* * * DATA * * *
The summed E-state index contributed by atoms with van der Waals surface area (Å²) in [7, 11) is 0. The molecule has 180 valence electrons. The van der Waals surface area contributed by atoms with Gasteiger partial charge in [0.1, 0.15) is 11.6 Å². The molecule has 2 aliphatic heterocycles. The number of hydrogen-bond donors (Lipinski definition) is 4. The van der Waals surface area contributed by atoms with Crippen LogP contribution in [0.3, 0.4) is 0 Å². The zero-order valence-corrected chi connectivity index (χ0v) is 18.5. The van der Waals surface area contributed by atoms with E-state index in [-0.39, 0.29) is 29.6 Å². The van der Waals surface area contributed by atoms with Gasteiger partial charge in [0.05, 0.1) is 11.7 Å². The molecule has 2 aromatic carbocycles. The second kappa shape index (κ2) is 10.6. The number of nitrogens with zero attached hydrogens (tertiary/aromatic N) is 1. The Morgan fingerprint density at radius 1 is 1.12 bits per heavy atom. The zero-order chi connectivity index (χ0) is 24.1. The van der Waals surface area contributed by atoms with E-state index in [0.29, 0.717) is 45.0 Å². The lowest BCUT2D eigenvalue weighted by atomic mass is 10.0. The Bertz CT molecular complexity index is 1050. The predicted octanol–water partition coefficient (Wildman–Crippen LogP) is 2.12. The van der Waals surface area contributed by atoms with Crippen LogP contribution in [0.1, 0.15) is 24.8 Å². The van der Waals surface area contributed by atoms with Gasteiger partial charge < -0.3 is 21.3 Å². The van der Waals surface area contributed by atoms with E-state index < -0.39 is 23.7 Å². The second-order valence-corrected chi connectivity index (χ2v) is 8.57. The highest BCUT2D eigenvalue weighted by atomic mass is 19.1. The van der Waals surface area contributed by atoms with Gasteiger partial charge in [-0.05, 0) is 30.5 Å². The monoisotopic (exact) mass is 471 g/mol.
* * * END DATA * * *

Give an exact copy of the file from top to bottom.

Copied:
The summed E-state index contributed by atoms with van der Waals surface area (Å²) in [7, 11) is 0. The molecule has 180 valence electrons. The van der Waals surface area contributed by atoms with Gasteiger partial charge in [0.1, 0.15) is 11.6 Å². The molecule has 2 aliphatic heterocycles. The number of hydrogen-bond donors (Lipinski definition) is 4. The van der Waals surface area contributed by atoms with Crippen LogP contribution in [0.3, 0.4) is 0 Å². The zero-order valence-corrected chi connectivity index (χ0v) is 18.5. The van der Waals surface area contributed by atoms with E-state index in [-0.39, 0.29) is 29.6 Å². The van der Waals surface area contributed by atoms with Gasteiger partial charge in [0.05, 0.1) is 11.7 Å². The molecule has 2 aromatic carbocycles. The second kappa shape index (κ2) is 10.6. The number of nitrogens with zero attached hydrogens (tertiary/aromatic N) is 1. The Morgan fingerprint density at radius 1 is 1.12 bits per heavy atom. The zero-order chi connectivity index (χ0) is 24.1. The van der Waals surface area contributed by atoms with E-state index in [0.29, 0.717) is 45.0 Å². The lowest BCUT2D eigenvalue weighted by atomic mass is 10.0. The Bertz CT molecular complexity index is 1050. The predicted octanol–water partition coefficient (Wildman–Crippen LogP) is 2.12. The van der Waals surface area contributed by atoms with Crippen LogP contribution in [0.1, 0.15) is 24.8 Å². The van der Waals surface area contributed by atoms with Gasteiger partial charge < -0.3 is 21.3 Å². The van der Waals surface area contributed by atoms with E-state index < -0.39 is 23.7 Å². The second-order valence-corrected chi connectivity index (χ2v) is 8.57. The highest BCUT2D eigenvalue weighted by atomic mass is 19.1. The van der Waals surface area contributed by atoms with Gasteiger partial charge in [-0.05, 0) is 30.5 Å². The monoisotopic (exact) mass is 471 g/mol.